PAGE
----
Summer Gear Locker: 2017 hiking and camping gear by MSR, RMU, Fjallraven, KEEN and more
Summer toy chest
Trail socks by FITS | $15.99-$18.99
Merino wool is the new polyester blend, but for lightweight running and hiking socks? You’d better believe it. The athletic line from FITS features socks of various heights and weights made with a Merino-nylon-polyester blend, with extra cushioning in the heel, toe and arch for long days on the trail. The price seems steep, but that’s just about average for purpose-made socks by Smartwool, Under Armour and the like.
Force Dry by DryGuy | $50
It seems like hiking and mountaineering boots get more ridiculously expensive every year, which means they’d better last for years and years. But what if you’ve got stinky feet? The Force Dry from DryGuy is a (relatively) cheap alternative to replacing boots every season. It gently warms one pair of boots, gloves or other items in about an hour, battling odors and mold at the same time. It’ll really tie together your mudroom.
ItBandz knee brace | $19.99
Mountain-town knees take a beating. If you live here (or visit often), chances are good you’ll battle some kind of joint pain from skiing, running, hiking or anything. The ItBandz knee brace is made for people who struggle with knee pain but still can’t say no to the outdoors — and don’t want anything to do with bulky braces. It’s a sleek, slender brace the width of a cellphone that fits directly under your knee, providing support without slipping or bunching like some soft braces.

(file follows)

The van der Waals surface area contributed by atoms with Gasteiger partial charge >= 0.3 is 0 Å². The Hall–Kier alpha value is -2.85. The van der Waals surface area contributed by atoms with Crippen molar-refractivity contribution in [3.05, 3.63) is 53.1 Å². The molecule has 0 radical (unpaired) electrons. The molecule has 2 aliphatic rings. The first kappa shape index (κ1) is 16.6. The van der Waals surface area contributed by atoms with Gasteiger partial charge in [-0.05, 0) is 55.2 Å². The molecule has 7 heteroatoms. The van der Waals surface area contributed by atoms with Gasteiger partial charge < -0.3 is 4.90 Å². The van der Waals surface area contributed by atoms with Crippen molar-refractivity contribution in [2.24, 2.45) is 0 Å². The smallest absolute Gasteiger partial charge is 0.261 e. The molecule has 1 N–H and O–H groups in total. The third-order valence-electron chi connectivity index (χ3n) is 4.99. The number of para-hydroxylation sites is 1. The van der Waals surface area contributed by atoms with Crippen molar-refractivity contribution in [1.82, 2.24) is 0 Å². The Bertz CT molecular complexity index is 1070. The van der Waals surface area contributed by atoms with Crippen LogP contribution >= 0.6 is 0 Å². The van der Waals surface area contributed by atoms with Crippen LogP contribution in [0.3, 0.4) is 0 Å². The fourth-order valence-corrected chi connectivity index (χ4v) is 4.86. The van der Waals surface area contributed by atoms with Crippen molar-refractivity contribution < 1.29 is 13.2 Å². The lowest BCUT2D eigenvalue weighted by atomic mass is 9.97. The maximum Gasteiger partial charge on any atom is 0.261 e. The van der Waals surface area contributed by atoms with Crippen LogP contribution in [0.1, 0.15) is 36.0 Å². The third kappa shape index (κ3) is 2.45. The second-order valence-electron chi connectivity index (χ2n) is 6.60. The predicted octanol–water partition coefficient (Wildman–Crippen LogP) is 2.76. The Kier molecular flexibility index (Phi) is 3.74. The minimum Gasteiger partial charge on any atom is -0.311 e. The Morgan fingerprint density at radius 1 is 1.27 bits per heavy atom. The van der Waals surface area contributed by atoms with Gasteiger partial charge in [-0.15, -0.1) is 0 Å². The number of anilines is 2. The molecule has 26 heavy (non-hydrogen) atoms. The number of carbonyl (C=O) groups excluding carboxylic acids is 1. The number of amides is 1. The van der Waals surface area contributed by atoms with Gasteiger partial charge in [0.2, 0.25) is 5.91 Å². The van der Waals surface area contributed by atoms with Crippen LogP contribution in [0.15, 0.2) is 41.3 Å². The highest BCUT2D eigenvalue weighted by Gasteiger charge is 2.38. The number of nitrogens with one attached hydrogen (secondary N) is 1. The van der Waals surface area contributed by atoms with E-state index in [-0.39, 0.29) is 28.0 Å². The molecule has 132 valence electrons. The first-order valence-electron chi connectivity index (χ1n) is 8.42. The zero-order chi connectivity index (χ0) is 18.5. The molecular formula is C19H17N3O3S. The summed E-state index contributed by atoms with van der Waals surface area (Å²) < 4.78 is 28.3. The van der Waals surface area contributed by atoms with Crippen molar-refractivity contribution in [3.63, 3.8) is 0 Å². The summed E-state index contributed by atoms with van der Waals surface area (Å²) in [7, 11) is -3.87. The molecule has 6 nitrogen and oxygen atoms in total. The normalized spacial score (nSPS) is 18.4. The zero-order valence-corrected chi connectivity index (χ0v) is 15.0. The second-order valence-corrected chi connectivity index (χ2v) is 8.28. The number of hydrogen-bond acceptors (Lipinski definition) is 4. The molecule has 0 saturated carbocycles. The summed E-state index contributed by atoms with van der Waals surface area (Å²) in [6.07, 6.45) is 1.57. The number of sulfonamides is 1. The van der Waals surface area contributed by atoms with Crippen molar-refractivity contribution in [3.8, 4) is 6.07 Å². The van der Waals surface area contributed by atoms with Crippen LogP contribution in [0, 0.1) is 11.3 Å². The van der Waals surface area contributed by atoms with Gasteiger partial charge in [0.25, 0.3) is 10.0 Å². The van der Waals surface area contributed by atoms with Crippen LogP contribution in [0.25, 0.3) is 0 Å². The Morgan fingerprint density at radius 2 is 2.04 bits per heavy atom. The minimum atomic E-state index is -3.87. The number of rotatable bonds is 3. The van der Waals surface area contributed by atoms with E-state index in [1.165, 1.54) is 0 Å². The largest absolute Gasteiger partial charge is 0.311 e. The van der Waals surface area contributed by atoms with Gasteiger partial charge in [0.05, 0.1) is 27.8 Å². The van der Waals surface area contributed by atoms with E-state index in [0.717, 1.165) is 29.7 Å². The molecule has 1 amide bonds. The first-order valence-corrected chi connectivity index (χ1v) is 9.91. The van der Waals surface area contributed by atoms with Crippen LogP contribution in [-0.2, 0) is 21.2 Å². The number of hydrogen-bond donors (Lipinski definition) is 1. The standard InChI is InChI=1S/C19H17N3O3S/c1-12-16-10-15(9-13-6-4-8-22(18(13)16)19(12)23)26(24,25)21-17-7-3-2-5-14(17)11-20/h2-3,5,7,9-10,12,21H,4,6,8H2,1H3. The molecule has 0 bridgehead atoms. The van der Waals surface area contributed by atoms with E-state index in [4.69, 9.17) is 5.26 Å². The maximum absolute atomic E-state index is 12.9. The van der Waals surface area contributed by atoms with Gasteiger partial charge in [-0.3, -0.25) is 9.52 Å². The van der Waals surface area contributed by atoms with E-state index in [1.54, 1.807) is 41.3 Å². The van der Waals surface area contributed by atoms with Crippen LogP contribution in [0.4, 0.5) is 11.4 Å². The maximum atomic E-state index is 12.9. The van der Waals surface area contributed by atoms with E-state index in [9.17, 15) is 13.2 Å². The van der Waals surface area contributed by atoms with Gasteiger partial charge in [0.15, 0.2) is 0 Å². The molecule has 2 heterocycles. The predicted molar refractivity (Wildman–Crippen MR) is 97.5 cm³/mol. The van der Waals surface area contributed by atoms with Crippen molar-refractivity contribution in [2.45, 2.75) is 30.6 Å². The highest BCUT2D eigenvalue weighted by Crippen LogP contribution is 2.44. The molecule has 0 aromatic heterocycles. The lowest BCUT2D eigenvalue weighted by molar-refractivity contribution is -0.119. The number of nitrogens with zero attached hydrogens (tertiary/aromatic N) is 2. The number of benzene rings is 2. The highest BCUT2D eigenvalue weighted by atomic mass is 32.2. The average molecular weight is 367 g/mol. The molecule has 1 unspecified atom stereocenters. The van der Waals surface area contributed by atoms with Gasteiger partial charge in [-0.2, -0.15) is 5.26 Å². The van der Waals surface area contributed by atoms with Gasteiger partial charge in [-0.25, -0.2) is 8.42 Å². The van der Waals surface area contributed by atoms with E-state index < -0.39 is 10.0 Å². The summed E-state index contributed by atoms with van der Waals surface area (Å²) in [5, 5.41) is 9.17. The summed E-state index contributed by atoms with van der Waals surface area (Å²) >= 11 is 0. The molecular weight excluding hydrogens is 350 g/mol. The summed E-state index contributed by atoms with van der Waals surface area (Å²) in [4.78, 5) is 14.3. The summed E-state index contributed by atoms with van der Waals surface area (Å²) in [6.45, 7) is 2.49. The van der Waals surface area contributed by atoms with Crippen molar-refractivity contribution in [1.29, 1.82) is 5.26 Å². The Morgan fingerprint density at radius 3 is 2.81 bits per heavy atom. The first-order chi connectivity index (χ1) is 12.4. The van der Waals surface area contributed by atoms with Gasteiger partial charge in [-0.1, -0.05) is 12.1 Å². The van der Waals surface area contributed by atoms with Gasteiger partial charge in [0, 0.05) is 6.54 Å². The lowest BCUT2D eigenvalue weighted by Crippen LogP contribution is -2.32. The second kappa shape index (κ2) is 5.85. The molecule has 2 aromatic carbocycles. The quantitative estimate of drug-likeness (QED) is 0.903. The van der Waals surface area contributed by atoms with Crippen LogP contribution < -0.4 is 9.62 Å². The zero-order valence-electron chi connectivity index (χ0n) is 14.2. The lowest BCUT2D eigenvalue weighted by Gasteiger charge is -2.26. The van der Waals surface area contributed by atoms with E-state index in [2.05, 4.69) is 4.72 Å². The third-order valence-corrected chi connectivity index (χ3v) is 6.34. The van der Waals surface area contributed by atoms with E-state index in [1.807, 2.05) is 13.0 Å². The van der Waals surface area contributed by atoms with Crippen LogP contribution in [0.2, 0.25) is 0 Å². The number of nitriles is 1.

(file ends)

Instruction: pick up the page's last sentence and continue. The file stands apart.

In just a few short weeks, hiking trails high in the Rocky Mountains will be ready for a long, long season of trekking and camping and scrambling.
Until that day arrives — and it will — update your trail gear with the latest and greatest from MSR, Camelbak, Rocky Mountain Underground and Fjallraven, a Swedish company that’s quietly been making some of the most fashionably reliable hiking apparel this side of Aspen.
1. Hubba Hubba NX by MSR | $299.95-$399.95